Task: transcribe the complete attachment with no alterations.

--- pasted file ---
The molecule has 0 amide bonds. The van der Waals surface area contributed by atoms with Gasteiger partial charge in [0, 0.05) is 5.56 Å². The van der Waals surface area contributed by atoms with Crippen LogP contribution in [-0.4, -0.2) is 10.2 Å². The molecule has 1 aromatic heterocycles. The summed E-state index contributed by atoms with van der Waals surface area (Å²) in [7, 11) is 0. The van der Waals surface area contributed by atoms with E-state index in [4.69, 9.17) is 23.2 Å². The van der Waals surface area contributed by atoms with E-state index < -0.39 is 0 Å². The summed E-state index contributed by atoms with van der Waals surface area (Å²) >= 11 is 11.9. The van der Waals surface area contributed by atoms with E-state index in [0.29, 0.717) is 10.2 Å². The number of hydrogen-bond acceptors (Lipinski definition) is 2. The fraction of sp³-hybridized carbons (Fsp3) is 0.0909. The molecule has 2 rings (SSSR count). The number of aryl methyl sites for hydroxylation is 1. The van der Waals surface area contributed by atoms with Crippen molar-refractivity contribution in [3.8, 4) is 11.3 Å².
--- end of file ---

The molecule has 0 amide bonds. The van der Waals surface area contributed by atoms with Gasteiger partial charge in [0, 0.05) is 5.56 Å². The van der Waals surface area contributed by atoms with Crippen LogP contribution in [-0.4, -0.2) is 10.2 Å². The molecule has 1 aromatic heterocycles. The summed E-state index contributed by atoms with van der Waals surface area (Å²) in [7, 11) is 0. The van der Waals surface area contributed by atoms with E-state index in [4.69, 9.17) is 23.2 Å². The van der Waals surface area contributed by atoms with E-state index < -0.39 is 0 Å². The summed E-state index contributed by atoms with van der Waals surface area (Å²) >= 11 is 11.9. The van der Waals surface area contributed by atoms with E-state index in [0.29, 0.717) is 10.2 Å². The number of hydrogen-bond acceptors (Lipinski definition) is 2. The fraction of sp³-hybridized carbons (Fsp3) is 0.0909. The molecule has 2 rings (SSSR count). The number of aryl methyl sites for hydroxylation is 1. The van der Waals surface area contributed by atoms with Crippen molar-refractivity contribution in [3.8, 4) is 11.3 Å².